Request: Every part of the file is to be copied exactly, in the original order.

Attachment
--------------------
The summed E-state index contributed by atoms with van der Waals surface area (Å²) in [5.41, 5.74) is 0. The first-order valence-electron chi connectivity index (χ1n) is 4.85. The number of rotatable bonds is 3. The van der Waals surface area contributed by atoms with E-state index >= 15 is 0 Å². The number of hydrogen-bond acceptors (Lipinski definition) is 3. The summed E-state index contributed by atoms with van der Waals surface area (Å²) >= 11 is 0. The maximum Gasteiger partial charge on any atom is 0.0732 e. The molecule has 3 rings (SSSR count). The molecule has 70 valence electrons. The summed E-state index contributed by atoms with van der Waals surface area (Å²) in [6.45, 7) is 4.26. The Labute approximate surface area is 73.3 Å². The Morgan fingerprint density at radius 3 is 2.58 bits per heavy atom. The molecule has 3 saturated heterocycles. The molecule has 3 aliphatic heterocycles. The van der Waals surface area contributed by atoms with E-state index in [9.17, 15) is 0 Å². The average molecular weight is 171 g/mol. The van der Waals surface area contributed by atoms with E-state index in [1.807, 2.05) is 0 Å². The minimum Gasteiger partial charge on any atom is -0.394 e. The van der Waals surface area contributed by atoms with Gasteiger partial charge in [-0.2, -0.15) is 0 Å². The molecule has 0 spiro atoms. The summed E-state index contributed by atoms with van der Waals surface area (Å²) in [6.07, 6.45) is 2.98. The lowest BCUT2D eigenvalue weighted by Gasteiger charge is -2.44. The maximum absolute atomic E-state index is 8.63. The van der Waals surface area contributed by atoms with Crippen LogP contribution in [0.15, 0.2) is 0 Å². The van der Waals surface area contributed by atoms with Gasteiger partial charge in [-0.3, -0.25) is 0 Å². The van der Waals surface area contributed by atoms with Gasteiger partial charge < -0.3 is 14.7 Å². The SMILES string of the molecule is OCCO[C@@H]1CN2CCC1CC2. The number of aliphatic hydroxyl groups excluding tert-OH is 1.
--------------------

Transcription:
The summed E-state index contributed by atoms with van der Waals surface area (Å²) in [5.41, 5.74) is 0. The first-order valence-electron chi connectivity index (χ1n) is 4.85. The number of rotatable bonds is 3. The van der Waals surface area contributed by atoms with E-state index >= 15 is 0 Å². The number of hydrogen-bond acceptors (Lipinski definition) is 3. The summed E-state index contributed by atoms with van der Waals surface area (Å²) >= 11 is 0. The maximum Gasteiger partial charge on any atom is 0.0732 e. The molecule has 3 rings (SSSR count). The molecule has 70 valence electrons. The summed E-state index contributed by atoms with van der Waals surface area (Å²) in [6.45, 7) is 4.26. The Labute approximate surface area is 73.3 Å². The Morgan fingerprint density at radius 3 is 2.58 bits per heavy atom. The molecule has 3 saturated heterocycles. The molecule has 3 aliphatic heterocycles. The van der Waals surface area contributed by atoms with E-state index in [9.17, 15) is 0 Å². The average molecular weight is 171 g/mol. The van der Waals surface area contributed by atoms with E-state index in [1.807, 2.05) is 0 Å². The minimum Gasteiger partial charge on any atom is -0.394 e. The van der Waals surface area contributed by atoms with Gasteiger partial charge in [-0.2, -0.15) is 0 Å². The molecule has 0 spiro atoms. The summed E-state index contributed by atoms with van der Waals surface area (Å²) in [6.07, 6.45) is 2.98. The lowest BCUT2D eigenvalue weighted by Gasteiger charge is -2.44. The maximum absolute atomic E-state index is 8.63. The van der Waals surface area contributed by atoms with Crippen LogP contribution in [0.15, 0.2) is 0 Å². The van der Waals surface area contributed by atoms with Gasteiger partial charge in [-0.3, -0.25) is 0 Å². The van der Waals surface area contributed by atoms with Gasteiger partial charge < -0.3 is 14.7 Å². The SMILES string of the molecule is OCCO[C@@H]1CN2CCC1CC2. The number of aliphatic hydroxyl groups excluding tert-OH is 1.